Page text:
Video games told me I could fly. I’ve been standing here all day on the balcony wearing feathers and nothing’s happened.
Video games told me I could run without getting tired, but I can’t run around a major metropolis for hours without losing my breath.
Video games told me I could save the world… Well, I’m working on that — one level at a time.
Wish me well as I beat my dastardly flu into submission. I will reply to all old comments soon.
Princess Peach: “Okay everyone I’m calling this meeting to order. We’re here to discuss the new video game we want to develop.”
Nathan Drake: “I’ll be in charge of this journey. Now we’ll start by going to Tangiers to steal all the jewels before we look for the hidden treasure in South America.”
Lara Croft: “No, Nathan, we’re talking about making video games, not stealing. We don’t want to steal gamers’ money, we want to earn it. Let’s entertain ideas from the board.”
Master Chief: “We need to manufacture a new enemy; we need to fight aliens we haven’t seen before.”
Kratos: “I second that.”
Alan Wake: “I think the enemies should hide in the darkness and lunge at the hero with an axe. We should throw in an ineffective flashlight — just for fun.”
Gordon Freeman: [Waggles wrench in the air and makes swiping motion.]
Obligatory Zombie: “Brrrraaains!”
Princess Peach: “Okay, so we have wrench-wielding Alien Zombies who eat brains and hide in the darkness. But we can’t have both wrenches and axes; that would be an extravagance. Mario, you have the final word. What do you think?”
Mario: “Let’s a go! Wahoo!”
That’s when they made games that had real substance. There were no crazy colours, no mind bending alternate realities or fancy buttons. Everything was simple and straightforward, as it should always be.
I remember that buying games was less complicated too. Why, in my day, we walked five hectares through hail sleet and snow just to buy a game, and we were better off for it. Can’t we have those days back?
Maybe we would spend time with video game characters if they were like people and had personalities. Maybe we would get to know them and grow old together. And maybe we could even play games with them.
I think that characters from shooting video games would probably be less popular. I mean, you would probably not befriend a violent psychopath, right? By contrast, we would probably still love Mario and think of him as being delightfully joyful. However, we’d probably be concerned about his magic mushroom consumption, and his influence on kids. Pikachu would probably remain just as loved if it were a real pet, albeit a highly dangerous one.
What do you think life would be like if video game characters were real and had personalities?
1. I wish I had more time to write stories, but I get distracted by the activities mentioned in this post.
2. Video games. Oh, boy, do I ever love them!
3. Writing cool lists and sharing them with others.
4. Blog posts. Sometimes I never finish.
I sat down to finish this post but…. Oh great a packed sink and dishwasher mean there’s no clean dishes left. Bummer! I’d clean them now but I’m so sleepy, could use a nap. Yeah, a nap will help me finish this post but better do dishes first.
Maybe I’ll finish if I pad this post with “blah blah blah”; then I’ll reach the minimum word count, like an elementary school essay. But that won’t work. Argh! Will I ever finish?
The Great Console War Comes to an End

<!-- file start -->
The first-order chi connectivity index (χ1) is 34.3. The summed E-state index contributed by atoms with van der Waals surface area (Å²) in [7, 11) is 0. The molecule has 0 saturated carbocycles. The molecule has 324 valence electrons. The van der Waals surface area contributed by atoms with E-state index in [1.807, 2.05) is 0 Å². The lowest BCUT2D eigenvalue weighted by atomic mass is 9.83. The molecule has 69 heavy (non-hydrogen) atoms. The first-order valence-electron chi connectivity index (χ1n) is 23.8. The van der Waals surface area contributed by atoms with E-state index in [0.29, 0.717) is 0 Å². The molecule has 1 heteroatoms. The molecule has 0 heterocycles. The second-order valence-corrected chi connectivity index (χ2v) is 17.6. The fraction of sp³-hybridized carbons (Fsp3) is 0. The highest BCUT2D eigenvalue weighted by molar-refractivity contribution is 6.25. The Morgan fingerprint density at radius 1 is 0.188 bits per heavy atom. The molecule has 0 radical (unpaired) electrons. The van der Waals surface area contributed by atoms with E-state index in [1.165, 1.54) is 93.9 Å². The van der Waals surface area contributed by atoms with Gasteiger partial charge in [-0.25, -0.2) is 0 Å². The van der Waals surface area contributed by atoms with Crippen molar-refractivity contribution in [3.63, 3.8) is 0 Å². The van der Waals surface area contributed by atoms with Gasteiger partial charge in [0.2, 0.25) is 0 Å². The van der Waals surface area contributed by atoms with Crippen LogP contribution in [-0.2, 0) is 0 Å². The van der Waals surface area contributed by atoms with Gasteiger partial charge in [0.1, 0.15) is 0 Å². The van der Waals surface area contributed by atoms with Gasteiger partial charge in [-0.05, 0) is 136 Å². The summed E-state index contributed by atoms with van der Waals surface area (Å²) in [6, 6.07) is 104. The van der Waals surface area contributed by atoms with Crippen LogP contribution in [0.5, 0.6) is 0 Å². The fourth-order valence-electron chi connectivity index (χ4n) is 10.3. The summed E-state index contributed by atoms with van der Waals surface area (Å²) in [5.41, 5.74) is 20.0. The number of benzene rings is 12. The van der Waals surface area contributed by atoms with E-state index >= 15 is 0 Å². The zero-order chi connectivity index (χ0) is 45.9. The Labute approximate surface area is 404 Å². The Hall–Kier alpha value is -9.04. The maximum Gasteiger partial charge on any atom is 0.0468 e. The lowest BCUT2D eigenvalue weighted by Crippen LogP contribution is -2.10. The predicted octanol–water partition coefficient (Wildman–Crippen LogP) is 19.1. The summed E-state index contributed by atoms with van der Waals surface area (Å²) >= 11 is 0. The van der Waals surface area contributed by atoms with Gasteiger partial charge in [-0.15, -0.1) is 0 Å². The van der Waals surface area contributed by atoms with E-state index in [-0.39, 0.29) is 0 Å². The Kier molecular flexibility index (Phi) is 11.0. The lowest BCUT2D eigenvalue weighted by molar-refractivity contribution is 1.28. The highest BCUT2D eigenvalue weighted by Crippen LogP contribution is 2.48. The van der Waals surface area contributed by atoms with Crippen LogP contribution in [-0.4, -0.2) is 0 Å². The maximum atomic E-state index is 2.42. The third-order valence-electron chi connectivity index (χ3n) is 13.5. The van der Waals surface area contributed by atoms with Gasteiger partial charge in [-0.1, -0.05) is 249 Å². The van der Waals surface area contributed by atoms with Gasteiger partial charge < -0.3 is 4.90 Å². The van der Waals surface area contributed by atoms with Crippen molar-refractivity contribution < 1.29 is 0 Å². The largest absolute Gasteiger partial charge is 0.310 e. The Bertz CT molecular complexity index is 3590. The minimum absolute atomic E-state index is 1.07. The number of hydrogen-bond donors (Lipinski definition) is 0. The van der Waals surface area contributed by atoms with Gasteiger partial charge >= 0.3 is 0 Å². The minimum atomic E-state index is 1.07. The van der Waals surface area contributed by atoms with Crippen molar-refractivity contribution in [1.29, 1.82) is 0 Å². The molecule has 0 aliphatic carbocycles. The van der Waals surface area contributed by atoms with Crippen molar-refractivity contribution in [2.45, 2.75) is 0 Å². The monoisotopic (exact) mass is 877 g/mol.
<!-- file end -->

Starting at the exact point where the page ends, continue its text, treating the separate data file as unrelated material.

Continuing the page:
Extra! Extra! Read all about it! The Big Three sue for peace. And I mean the Big Three because when they sit down to negotiate they take up five couches each.
Yesterday at 12 o’clock noon, the guns stopped firing. All sides shut down their massive propaganda machines. At first, it didn’t seem like the machines would stop, but they soon ran out of grease.
The factory assembly lines fell silent too. Workers put down their scorching torches and went outside to breathe fresh for the first time in years. The workers’ hammers ceased hitting nails while the Big Three hammered out a deal .
The cessation of hostilities and new-found peace could not conceal the ugly hatred in some gamers’ hearts. These gamers, spewing venom at the other side and foaming at the mouth, wanted to finish the fight. Other gamers, their loyalty to console makers stretched to the breaking point, cried with joy: the war was over for them. Life could go on.
A representative for the Big Three said: “We recommend that our millions of fans go back to their lives before the war. Enjoy video games. Enjoy life. Above all, let us learn from the mistakes of the past and build a better world.”
It remains unclear how the Big Three will enforce this peace.
Imagine a group of game developers and I sat around and came up with ideas for video games. Along the way, we made a few mistakes and threw them into garbage can. Here’s the result:
1. Mold… The Game!
It all started one day when Jimmy, a young bachelor, smelled something off in the back of the fridge. He made a big mistake, though: he ignored it. The next day he discovered that the odorous source was mold, and he made his second mistake: he ignored it again.
The next day the mold had expanded, consumed the fridge and was invading the kitchen. Hundreds of fruits, vegetables and utensils fled for their lives to avoid the unrelenting onslaught of the disgusting mold.
Now it’s time for you to help Jimmy. Fight to reclaim his kitchen and stop the blob of mold’s reign of terror!
2. Is It Dry Yet?
If you have nothing else to do, you’re going to love this game. You sit in a room and watch paint dry! Gain extra experience points if you make it to the end of the game without shutting off your computer.
3. The Little Beanstalk that Could
It grows– so slowly. Watch it every step of the way, and then climb it to enter a mysterious world. Note: it may take 1000 years to grow.
Let’s all be thankful that I don’t make video games.
Can you think of other silly or awful ideas for video games?